The Canadian dollar weakened slightly against its U.S. counterpart on Monday as lower oil prices offset strong trade data and investors weighed the G20's decision to avoid endorsing open trade.
Financial leaders of the world's biggest economies acquiesced to an increasingly protectionist United States on the weekend by dropping the pledge to keep global trade free and open.
"The market is clearly not interested in that type of rhetoric, it's actually looking for something concrete to trade," said Brad Schruder, director of corporate sales and structuring at Bank of Montreal.
The Canadian dollar settled at $1.3354 to the greenback, or 74.88 cents US, slightly weaker than Friday's close of $1.3337, or 74.98 cents US. The currency traded in a range of $1.3304 to $1.3373.
Schruder said the Canadian currency will likely track crude oil prices more closely since the Federal Reserve's monetary policy outlook is priced in and details on the tax plans of U.S. President Donald Trump are likely several months away. Prices of oil, one of Canada's major exports, fell on concerns that growing U.S. crude output could hamper an Organization of the Petroleum Exporting Countries-led production cut deal.
U.S. crude prices settled down 56 cents US at US$48.22 a barrel, while the Brent global benchmark was off 10 cents US at US$51.66.
Canadian wholesale trade unexpectedly soared by 3.3 per cent in January on stronger sales of motor vehicles and parts, Statistics Canada data showed. In volume terms, wholesale trade grew by 3.4 per cent, which is likely to bolster overall economic growth for the month.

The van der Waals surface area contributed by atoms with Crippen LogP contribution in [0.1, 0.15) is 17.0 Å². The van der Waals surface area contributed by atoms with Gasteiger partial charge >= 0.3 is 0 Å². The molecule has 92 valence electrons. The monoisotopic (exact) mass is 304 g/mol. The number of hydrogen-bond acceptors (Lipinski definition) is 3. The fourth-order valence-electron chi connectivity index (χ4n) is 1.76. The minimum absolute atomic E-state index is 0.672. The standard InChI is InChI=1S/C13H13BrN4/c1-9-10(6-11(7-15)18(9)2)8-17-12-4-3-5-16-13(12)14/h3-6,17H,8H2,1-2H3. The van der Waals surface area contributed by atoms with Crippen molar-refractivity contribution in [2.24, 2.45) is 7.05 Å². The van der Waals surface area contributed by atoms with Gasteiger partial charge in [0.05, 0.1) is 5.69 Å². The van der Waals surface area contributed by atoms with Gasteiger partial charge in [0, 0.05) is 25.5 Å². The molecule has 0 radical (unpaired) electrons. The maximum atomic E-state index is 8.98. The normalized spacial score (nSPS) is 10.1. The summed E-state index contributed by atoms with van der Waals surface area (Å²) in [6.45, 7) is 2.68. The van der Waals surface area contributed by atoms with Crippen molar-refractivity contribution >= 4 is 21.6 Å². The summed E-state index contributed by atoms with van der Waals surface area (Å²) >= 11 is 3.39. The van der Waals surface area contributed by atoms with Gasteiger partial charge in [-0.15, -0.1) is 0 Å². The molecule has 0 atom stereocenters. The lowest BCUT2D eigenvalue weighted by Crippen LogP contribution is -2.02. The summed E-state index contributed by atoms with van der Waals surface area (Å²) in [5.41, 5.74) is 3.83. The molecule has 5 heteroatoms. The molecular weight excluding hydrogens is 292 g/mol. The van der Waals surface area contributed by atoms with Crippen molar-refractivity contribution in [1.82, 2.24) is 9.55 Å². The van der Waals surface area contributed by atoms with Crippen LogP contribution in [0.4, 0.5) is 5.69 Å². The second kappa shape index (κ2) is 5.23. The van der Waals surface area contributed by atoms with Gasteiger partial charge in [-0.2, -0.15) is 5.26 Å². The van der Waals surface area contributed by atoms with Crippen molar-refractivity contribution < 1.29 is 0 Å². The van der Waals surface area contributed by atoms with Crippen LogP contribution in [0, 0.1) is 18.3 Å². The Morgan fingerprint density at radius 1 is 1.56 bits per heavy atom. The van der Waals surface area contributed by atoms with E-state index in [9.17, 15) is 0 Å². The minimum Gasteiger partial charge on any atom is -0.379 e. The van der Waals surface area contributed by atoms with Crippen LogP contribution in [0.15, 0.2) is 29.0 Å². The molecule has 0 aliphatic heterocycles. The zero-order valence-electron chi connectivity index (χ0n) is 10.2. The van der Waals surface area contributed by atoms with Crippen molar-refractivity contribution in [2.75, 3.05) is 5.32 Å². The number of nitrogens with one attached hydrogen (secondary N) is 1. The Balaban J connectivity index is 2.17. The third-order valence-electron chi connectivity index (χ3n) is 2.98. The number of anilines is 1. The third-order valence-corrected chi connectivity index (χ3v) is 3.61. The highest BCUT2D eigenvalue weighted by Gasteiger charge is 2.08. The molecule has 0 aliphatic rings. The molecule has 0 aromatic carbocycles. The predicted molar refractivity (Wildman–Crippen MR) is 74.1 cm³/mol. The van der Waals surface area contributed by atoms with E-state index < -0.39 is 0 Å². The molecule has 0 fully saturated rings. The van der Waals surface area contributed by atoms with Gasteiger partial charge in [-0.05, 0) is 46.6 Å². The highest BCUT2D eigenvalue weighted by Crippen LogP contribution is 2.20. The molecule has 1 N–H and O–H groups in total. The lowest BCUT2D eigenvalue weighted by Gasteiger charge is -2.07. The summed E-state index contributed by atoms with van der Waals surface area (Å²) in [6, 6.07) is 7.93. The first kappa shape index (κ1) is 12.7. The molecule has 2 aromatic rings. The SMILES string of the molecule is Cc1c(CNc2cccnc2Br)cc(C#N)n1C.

The loonie rose 0.9 per cent last week, helped by stronger-than-expected domestic manufacturing data and the prospect of Fed interest rate hikes proceeding at only a gradual pace.
Speculators cut bullish bets on the Canadian dollar for the second straight week, data from the Commodity Futures Trading Commission and Reuters calculations showed on Friday.
Canadian government bond prices rose across the yield curve, with the two-year up 2.5 cents to yield 0.792 per cent and the 10-year rising 28 cents to yield 1.727 per cent. The yields on both the two-year and 10-year issues were their lowest since March 7.
Domestic retail sales data for January is due on Tuesday and the Canadian government will release its federal budget on Wednesday.